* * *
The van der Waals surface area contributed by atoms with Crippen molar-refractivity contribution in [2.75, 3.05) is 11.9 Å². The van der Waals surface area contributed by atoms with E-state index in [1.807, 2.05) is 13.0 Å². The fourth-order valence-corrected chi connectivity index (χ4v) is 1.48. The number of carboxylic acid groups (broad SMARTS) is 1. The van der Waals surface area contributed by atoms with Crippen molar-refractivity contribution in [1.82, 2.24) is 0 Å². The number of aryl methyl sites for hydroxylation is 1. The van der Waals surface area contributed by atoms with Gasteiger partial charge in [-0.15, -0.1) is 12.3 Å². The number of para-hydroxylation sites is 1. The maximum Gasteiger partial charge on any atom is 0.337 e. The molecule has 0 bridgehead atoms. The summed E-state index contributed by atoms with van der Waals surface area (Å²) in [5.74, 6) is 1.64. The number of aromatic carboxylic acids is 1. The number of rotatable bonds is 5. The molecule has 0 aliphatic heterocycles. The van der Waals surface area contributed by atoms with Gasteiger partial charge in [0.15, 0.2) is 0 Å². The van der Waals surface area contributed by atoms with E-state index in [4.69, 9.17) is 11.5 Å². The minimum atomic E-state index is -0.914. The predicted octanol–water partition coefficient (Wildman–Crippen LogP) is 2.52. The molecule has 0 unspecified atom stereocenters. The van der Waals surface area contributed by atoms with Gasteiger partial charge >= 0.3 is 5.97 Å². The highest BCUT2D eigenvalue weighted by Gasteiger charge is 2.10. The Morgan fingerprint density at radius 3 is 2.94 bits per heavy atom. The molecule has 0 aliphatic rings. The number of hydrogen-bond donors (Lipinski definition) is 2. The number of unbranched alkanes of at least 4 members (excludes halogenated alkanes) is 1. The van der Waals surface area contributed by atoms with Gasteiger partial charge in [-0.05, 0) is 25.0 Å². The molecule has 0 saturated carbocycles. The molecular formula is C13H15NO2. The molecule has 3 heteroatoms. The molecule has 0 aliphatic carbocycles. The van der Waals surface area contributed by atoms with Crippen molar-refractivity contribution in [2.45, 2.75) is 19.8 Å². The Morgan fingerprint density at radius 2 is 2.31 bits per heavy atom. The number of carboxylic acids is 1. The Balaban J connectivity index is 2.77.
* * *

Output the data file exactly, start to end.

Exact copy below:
The van der Waals surface area contributed by atoms with Crippen molar-refractivity contribution in [2.75, 3.05) is 11.9 Å². The van der Waals surface area contributed by atoms with E-state index in [1.807, 2.05) is 13.0 Å². The fourth-order valence-corrected chi connectivity index (χ4v) is 1.48. The number of carboxylic acid groups (broad SMARTS) is 1. The van der Waals surface area contributed by atoms with Crippen molar-refractivity contribution in [1.82, 2.24) is 0 Å². The number of aryl methyl sites for hydroxylation is 1. The van der Waals surface area contributed by atoms with Gasteiger partial charge in [-0.15, -0.1) is 12.3 Å². The number of para-hydroxylation sites is 1. The maximum Gasteiger partial charge on any atom is 0.337 e. The molecule has 0 bridgehead atoms. The summed E-state index contributed by atoms with van der Waals surface area (Å²) in [5.74, 6) is 1.64. The number of aromatic carboxylic acids is 1. The number of rotatable bonds is 5. The molecule has 0 aliphatic heterocycles. The van der Waals surface area contributed by atoms with Gasteiger partial charge in [0.15, 0.2) is 0 Å². The van der Waals surface area contributed by atoms with E-state index in [4.69, 9.17) is 11.5 Å². The minimum atomic E-state index is -0.914. The predicted octanol–water partition coefficient (Wildman–Crippen LogP) is 2.52. The molecule has 0 unspecified atom stereocenters. The van der Waals surface area contributed by atoms with Gasteiger partial charge >= 0.3 is 5.97 Å². The highest BCUT2D eigenvalue weighted by Gasteiger charge is 2.10. The Morgan fingerprint density at radius 3 is 2.94 bits per heavy atom. The molecule has 0 aliphatic rings. The number of hydrogen-bond donors (Lipinski definition) is 2. The number of unbranched alkanes of at least 4 members (excludes halogenated alkanes) is 1. The van der Waals surface area contributed by atoms with Gasteiger partial charge in [-0.05, 0) is 25.0 Å². The molecule has 0 saturated carbocycles. The molecular formula is C13H15NO2. The molecule has 3 heteroatoms. The molecule has 0 aliphatic carbocycles. The van der Waals surface area contributed by atoms with Crippen molar-refractivity contribution in [2.45, 2.75) is 19.8 Å². The Morgan fingerprint density at radius 2 is 2.31 bits per heavy atom. The number of carboxylic acids is 1. The Balaban J connectivity index is 2.77.